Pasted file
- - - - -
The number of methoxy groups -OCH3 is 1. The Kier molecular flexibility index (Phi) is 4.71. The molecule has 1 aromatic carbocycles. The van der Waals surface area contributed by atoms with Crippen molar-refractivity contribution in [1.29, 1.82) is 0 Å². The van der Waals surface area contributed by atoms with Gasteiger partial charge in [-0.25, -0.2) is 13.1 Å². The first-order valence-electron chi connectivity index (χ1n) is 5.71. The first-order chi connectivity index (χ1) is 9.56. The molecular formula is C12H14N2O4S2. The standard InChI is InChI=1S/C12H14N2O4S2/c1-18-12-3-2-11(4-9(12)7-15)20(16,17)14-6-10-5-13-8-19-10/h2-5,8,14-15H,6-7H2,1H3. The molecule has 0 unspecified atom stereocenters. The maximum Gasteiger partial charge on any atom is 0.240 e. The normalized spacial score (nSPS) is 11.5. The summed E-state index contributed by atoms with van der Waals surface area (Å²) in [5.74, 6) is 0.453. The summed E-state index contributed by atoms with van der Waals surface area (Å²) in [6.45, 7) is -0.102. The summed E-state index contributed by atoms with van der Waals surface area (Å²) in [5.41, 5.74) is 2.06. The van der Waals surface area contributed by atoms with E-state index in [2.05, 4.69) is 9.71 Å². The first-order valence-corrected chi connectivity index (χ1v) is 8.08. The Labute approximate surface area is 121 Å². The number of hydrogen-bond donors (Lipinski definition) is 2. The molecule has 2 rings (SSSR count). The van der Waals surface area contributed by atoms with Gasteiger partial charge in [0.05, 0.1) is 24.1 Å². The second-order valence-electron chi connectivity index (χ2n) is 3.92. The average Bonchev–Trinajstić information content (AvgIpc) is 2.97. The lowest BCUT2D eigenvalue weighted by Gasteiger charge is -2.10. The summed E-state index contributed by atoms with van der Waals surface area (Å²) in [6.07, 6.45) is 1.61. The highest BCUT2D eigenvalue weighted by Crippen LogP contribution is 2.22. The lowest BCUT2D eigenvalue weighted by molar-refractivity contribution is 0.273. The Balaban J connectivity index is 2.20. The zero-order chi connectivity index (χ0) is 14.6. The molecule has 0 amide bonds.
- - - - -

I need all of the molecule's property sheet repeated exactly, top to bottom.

The number of methoxy groups -OCH3 is 1. The Kier molecular flexibility index (Phi) is 4.71. The molecule has 1 aromatic carbocycles. The van der Waals surface area contributed by atoms with Crippen molar-refractivity contribution in [1.29, 1.82) is 0 Å². The van der Waals surface area contributed by atoms with Gasteiger partial charge in [-0.25, -0.2) is 13.1 Å². The first-order valence-electron chi connectivity index (χ1n) is 5.71. The first-order chi connectivity index (χ1) is 9.56. The molecular formula is C12H14N2O4S2. The standard InChI is InChI=1S/C12H14N2O4S2/c1-18-12-3-2-11(4-9(12)7-15)20(16,17)14-6-10-5-13-8-19-10/h2-5,8,14-15H,6-7H2,1H3. The molecule has 0 unspecified atom stereocenters. The maximum Gasteiger partial charge on any atom is 0.240 e. The normalized spacial score (nSPS) is 11.5. The summed E-state index contributed by atoms with van der Waals surface area (Å²) in [5.74, 6) is 0.453. The summed E-state index contributed by atoms with van der Waals surface area (Å²) in [6.45, 7) is -0.102. The summed E-state index contributed by atoms with van der Waals surface area (Å²) in [5.41, 5.74) is 2.06. The van der Waals surface area contributed by atoms with E-state index in [2.05, 4.69) is 9.71 Å². The first-order valence-corrected chi connectivity index (χ1v) is 8.08. The Labute approximate surface area is 121 Å². The number of hydrogen-bond donors (Lipinski definition) is 2. The molecule has 2 rings (SSSR count). The van der Waals surface area contributed by atoms with Gasteiger partial charge in [0.05, 0.1) is 24.1 Å². The second-order valence-electron chi connectivity index (χ2n) is 3.92. The average Bonchev–Trinajstić information content (AvgIpc) is 2.97. The lowest BCUT2D eigenvalue weighted by Gasteiger charge is -2.10. The summed E-state index contributed by atoms with van der Waals surface area (Å²) in [6.07, 6.45) is 1.61. The highest BCUT2D eigenvalue weighted by Crippen LogP contribution is 2.22. The lowest BCUT2D eigenvalue weighted by molar-refractivity contribution is 0.273. The Balaban J connectivity index is 2.20. The zero-order chi connectivity index (χ0) is 14.6. The molecule has 0 amide bonds.